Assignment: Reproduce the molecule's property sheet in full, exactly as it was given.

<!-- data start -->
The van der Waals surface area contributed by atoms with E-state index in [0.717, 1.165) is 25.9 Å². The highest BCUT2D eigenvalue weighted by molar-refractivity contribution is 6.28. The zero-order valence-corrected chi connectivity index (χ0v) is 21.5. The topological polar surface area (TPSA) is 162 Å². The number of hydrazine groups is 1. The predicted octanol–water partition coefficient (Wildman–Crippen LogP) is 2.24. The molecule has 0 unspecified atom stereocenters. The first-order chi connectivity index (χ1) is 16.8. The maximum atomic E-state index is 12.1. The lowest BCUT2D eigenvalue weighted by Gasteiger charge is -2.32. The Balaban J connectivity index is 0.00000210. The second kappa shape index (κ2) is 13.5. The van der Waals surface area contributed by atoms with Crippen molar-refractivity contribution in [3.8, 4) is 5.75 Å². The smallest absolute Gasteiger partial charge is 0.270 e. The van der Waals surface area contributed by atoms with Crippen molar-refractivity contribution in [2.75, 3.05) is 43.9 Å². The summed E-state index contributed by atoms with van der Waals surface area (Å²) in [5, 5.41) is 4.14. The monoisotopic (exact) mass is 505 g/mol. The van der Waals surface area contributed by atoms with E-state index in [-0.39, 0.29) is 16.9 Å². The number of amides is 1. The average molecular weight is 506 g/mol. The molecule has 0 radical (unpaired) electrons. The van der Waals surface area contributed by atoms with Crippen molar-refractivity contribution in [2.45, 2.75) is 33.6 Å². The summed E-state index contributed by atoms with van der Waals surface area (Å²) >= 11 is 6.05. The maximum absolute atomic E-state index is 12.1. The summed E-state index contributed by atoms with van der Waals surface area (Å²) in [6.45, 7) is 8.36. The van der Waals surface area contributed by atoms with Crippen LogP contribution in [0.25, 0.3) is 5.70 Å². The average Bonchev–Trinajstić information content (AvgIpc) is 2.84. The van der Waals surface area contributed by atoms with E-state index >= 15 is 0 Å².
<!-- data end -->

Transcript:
The van der Waals surface area contributed by atoms with E-state index in [0.717, 1.165) is 25.9 Å². The highest BCUT2D eigenvalue weighted by molar-refractivity contribution is 6.28. The zero-order valence-corrected chi connectivity index (χ0v) is 21.5. The topological polar surface area (TPSA) is 162 Å². The number of hydrazine groups is 1. The predicted octanol–water partition coefficient (Wildman–Crippen LogP) is 2.24. The molecule has 0 unspecified atom stereocenters. The first-order chi connectivity index (χ1) is 16.8. The maximum atomic E-state index is 12.1. The lowest BCUT2D eigenvalue weighted by Gasteiger charge is -2.32. The Balaban J connectivity index is 0.00000210. The second kappa shape index (κ2) is 13.5. The van der Waals surface area contributed by atoms with Crippen molar-refractivity contribution in [3.8, 4) is 5.75 Å². The smallest absolute Gasteiger partial charge is 0.270 e. The van der Waals surface area contributed by atoms with Crippen molar-refractivity contribution in [2.75, 3.05) is 43.9 Å². The summed E-state index contributed by atoms with van der Waals surface area (Å²) in [5, 5.41) is 4.14. The monoisotopic (exact) mass is 505 g/mol. The van der Waals surface area contributed by atoms with E-state index in [-0.39, 0.29) is 16.9 Å². The number of amides is 1. The average molecular weight is 506 g/mol. The molecule has 0 radical (unpaired) electrons. The van der Waals surface area contributed by atoms with Crippen molar-refractivity contribution in [2.45, 2.75) is 33.6 Å². The summed E-state index contributed by atoms with van der Waals surface area (Å²) >= 11 is 6.05. The maximum absolute atomic E-state index is 12.1. The summed E-state index contributed by atoms with van der Waals surface area (Å²) in [6.45, 7) is 8.36. The van der Waals surface area contributed by atoms with Crippen LogP contribution in [0.25, 0.3) is 5.70 Å². The average Bonchev–Trinajstić information content (AvgIpc) is 2.84. The van der Waals surface area contributed by atoms with E-state index >= 15 is 0 Å².